Kenny Wayne Shepherd needs no introduction. Known and respected as one of the greatest guitarist of our time Kenny Wayne Shepherd sat down with me to discuss his latest chart-topping album, Lay It On Down at the inaugural Bourbon & Beyond in Louisville, KY this past weekend.
A lot of time fans expect their favorite artist’s new albums to be continuations of previous projects. Looking over your career that’s something that you have never done and in fact have done the complete opposite. Do you mind speaking on that as well as your mindset going into the Lay It On Down album?
KWS: I don’t like to make the same album more than once. So over the years we’ve really jumped around. One year we did a rock album, we followed that up with a traditional blues album and then we followed that up with something more contemporary so we kind of bounce around so people don’t feel like they’ve already heard the record before they’ve actually heard the record.
And also I use somebody like Eric Clapton as a perfect example. In his career he’s gone in so many different musical directions but rock and roll and blues has always been his foundation. He’s done country, reggae, blues, rock and roll; everything. So I feel like as a true artist you should be able to explore different music al areas and if you’re good your fans will back you up on it.
So you intentionally set out to test your comfort zone on this album?
KWS: It’s real easy to keep doing what you’ve been doing but it’s a whole other thing to challenge yourself. On Lay It On Down we worked with a new producer, worked with new songwriters, so I really pushed myself outside of my comfort zone. I feel like if you don’t ever challenge yourself how can you ever expect to outdo what you’ve already done?
Where did the inspiration for this album come from?
KWS: If you listen to the whole record you can hear different influences, blues is always the primary influence and we build off of that so you can hear a lot of the music that I grew up listening to as a kid has found its way into this record so you hear some R&B on a song like Diamonds and Gold, you can hear some rock on songs like Ride of Your Life and Baby Got Gone. You hear a little country on Hard Lesson Learned and the title track Lay It On Down and Down for Love is straight up Texas blues so we pulled from a lot of different musical influences and genres that I listen to my whole life growing up and so we tried to blend them up and make something different.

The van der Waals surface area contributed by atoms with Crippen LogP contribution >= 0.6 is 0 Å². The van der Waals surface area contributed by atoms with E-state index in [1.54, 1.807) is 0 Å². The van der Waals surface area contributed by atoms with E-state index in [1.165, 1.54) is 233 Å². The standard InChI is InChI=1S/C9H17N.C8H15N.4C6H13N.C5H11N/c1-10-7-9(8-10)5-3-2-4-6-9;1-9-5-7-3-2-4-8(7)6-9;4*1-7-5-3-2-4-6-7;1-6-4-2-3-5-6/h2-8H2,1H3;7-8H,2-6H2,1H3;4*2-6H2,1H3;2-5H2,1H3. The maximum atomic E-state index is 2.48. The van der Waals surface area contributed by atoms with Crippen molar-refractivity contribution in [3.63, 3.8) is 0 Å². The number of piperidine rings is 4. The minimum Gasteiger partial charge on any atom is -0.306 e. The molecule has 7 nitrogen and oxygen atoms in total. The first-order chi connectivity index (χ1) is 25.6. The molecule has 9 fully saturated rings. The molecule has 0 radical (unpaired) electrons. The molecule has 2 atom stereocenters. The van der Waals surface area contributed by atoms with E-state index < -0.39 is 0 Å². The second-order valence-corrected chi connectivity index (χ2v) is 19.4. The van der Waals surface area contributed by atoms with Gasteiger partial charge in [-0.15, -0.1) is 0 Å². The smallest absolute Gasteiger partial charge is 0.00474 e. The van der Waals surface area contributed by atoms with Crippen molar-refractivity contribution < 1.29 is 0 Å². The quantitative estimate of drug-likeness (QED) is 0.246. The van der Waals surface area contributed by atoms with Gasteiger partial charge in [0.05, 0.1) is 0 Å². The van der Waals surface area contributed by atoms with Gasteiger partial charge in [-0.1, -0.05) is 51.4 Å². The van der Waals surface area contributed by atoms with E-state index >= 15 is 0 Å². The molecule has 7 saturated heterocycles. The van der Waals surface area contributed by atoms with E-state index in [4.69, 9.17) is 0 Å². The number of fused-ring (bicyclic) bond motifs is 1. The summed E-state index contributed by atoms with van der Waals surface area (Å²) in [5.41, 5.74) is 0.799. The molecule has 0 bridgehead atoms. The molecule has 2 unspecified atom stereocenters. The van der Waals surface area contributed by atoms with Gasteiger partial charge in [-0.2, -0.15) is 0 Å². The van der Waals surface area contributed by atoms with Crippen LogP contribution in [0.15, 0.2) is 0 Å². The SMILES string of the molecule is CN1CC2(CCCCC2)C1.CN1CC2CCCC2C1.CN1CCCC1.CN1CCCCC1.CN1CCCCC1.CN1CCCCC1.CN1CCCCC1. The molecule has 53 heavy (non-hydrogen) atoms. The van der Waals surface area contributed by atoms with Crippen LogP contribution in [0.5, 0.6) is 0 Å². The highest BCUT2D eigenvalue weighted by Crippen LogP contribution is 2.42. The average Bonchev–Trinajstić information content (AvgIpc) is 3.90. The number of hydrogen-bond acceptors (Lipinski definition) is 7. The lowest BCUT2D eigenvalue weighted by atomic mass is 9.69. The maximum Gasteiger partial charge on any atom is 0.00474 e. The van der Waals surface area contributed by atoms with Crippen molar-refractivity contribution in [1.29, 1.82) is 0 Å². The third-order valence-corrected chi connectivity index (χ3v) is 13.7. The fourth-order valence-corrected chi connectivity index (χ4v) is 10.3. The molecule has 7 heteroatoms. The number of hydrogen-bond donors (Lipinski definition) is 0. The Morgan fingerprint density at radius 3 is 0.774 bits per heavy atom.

I’m really happy with this whole record. None of these songs would be on it otherwise - but I’m really digging Diamonds and Gold, especially when we perform it live. People are just reacting really strongly to it.
I LOVE the Ten Days Out project! Do you see yourself doing anything else like that anytime soon?
KWS: We are in the beginning phases of planning that right now. We are hoping to get that accomplished next year but it’s really important and that’s one of the greatest things that I’ve ever been a part of is that project, so I think it was really special and I think that we need to continue seeking out that talent and giving our respect to the people that came before us.
When you’re performing, and in particular since it’s not just you up there - do you ever have to fight back the urge to go off script and just let your imagination take control?
KWS: No man! That’s the whole point of doing it. You gotta just let it go. You don’t ever want to fight that urge. Last night is a perfect example. I was playing and for some reason my hands weren’t quite nailing it so I decided - well I need to go in a different direction, so I started playing some other things and the band started adapting to all of that. After the show, the guys were like man you did all this different stuff and we’re loving it! So that keeps it cool and interesting. So every night something different can happen.
We all know about your car collection but what’s missing from it or what will we see you adding to the garage soon?
KWS: I ordered one of the new 2018 Dodge Demons. I don’t know if you’re familiar with them but they have 840 horsepower and are fastest production car in the world right now. So I have car number 18 reserved for that!
As far as the classics I have a 1970 Barracuda convertible that’s been sitting, it’s just a shell of a car. We’re actually getting ready to get started on that and rebuilding that over the next year. I’ve had it for six years and I’m really anxious to just get it finally put together.